Federal law enforcement officials in November stopped 173,620 noncitizens along the 2,000-mile southern border as they attempted to sneak in between ports of entry or were denied admission at inspection booths, data released Friday by the Customs and Border Protection show. The number is a 5% increase from October and extremely high by historical standards.

The majority tried to get across the border in areas without a border wall. Roughly 49,000 people of the 173,620 encountered tried more than once to get across the border in November.

"CBP's vigilance is key to disrupting smugglers and transnational criminal organizations as they exploit vulnerable populations and attempt to traffic illegal and dangerous products,” CBP Commissioner Chris Magnus said in a statement.

November's numbers are multiple times historical norms. Last November, more than 72,000 people were encountered at the southern border, and just 42,000 were intercepted in November 2019.

Two-thirds of the noncitizens encountered last month were single adults, and the remainder were families or children without adults accompanying them. Half of the 173,620 encountered were returned to Mexico under a pandemic public health protocol known as Title 42. At the recommendation of the Centers for Disease Control and Prevention in March 2020, the Border Patrol began turning virtually all migrants back to Mexico to avoid filling detention facilities with people. The Biden administration has walked back the procedure when children arrive, and Mexico has stopped accepting many families on the basis that its shelters are at capacity.

The November number is down from 192,001 in September and 209,840 in August. The number of people caught attempting to illegally enter the United States peaked under the Biden administration at 213,593 in July, which was the highest in 21 years.

The surge of migrants traveling from countries across South America, Central America, and Mexico comes amid worsening conditions globally because of the pandemic and following changes that President Joe Biden made to immigration policies. The number of illegal crossings at the border has climbed for the past 17 months after dropping dramatically at the onset of the coronavirus pandemic in March 2020.

Nearly 2 million people were encountered by federal law enforcement while attempting to enter the U.S. illegally over the past year.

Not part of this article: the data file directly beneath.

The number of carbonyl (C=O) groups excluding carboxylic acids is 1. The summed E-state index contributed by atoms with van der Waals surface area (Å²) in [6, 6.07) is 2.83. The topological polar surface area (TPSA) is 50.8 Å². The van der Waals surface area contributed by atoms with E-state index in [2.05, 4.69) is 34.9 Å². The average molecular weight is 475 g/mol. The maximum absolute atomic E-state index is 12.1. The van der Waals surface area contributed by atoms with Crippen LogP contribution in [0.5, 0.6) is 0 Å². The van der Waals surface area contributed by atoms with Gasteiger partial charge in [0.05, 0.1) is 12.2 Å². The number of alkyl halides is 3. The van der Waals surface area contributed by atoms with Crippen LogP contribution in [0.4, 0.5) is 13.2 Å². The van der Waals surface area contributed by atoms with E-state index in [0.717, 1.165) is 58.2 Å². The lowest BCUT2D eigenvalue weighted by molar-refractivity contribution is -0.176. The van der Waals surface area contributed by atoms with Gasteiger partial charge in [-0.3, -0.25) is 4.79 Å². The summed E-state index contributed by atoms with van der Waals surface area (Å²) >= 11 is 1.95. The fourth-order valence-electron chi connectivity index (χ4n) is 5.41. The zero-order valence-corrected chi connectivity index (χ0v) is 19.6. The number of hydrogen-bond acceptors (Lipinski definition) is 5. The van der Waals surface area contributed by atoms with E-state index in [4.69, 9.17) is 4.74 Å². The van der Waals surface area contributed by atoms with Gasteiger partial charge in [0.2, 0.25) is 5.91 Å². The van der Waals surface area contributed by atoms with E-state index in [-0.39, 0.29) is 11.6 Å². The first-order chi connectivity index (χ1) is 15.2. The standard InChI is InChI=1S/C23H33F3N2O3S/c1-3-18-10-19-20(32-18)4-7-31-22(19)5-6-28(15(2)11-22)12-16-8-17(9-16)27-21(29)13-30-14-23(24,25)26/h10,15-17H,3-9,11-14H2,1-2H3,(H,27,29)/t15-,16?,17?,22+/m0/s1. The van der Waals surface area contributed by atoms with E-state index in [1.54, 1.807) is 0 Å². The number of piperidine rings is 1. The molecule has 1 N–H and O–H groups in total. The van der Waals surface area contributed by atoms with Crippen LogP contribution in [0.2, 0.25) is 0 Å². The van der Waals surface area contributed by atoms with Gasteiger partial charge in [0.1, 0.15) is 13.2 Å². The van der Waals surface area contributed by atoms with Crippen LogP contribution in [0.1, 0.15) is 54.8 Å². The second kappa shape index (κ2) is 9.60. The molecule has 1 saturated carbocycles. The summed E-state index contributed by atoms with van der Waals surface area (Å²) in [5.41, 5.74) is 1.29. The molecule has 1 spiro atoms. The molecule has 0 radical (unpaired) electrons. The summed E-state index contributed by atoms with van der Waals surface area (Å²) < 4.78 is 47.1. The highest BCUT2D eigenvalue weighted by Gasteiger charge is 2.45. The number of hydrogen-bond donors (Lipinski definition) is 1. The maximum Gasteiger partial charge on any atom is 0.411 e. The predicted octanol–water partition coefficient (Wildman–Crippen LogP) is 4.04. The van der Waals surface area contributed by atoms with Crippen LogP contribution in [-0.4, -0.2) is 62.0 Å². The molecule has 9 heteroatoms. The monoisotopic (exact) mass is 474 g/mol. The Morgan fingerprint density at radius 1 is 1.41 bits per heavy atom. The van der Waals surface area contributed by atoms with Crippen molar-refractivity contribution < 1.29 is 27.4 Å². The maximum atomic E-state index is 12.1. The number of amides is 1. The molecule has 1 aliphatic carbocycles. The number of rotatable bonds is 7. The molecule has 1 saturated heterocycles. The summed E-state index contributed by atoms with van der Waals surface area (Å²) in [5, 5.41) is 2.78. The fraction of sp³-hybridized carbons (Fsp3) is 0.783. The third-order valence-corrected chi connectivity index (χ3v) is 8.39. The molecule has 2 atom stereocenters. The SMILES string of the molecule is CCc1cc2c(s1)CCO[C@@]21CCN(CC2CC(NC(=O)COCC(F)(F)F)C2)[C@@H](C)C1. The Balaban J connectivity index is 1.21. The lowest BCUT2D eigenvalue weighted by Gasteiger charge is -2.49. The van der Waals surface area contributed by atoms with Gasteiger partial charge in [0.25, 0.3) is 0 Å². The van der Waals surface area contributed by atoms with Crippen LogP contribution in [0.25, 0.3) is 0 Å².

Illegal immigration to the U.S., the extent of which cannot be fully known because of how many evade federal police, is taking place at a faster rate in the first 10 months of Biden's tenure than during any time in the Border Patrol’s 97-year history.

The 1.66 million unlawful crossings that Border Patrol thwarted nationwide over the past 12 months is the third-highest in U.S. history, coming in close to 1,692,544 in 1986 and 1,676,438 in 2000.

Over the past decade, typically 30,000 to 50,000 people have been encountered illegally crossing the southern border each month. That number dropped to below 20,000 at the start of the pandemic, partly as the result of a Trump administration order that any child, adult, or family who illegally crossed be sent back to their home country rather than taken into custody.

After taking office on Jan. 20, the Biden administration told migrants not to go to the border. However, it stopped turning away children who showed up alone at the border, and in the months that followed, more children showed up at the southern border than at any time in U.S. history.

Biden initially explained the uptick in illegal migration this spring as “seasonal.” But the numbers continued to spike through the summer months, when fewer migrants have historically been apprehended at the border because the heat acts as a deterrent.

This spring, Homeland Security Secretary Alejandro Mayorkas rolled out the Biden administration's four-prong plan to stem the flow of migrants illegally entering the country. This included addressing the root causes that lead people to leave their home countries, rebuilding the asylum process, improving border security management, and taking down smugglers. To date, the Biden administration has not made substantive progress in any of the four areas.


As illegal immigration remains at record-high levels, cartels have continued to push high quantities of illegal drugs into the country. Drug seizures were up 90% from October, with the biggest increase in methamphetamine — up 164% over the previous month.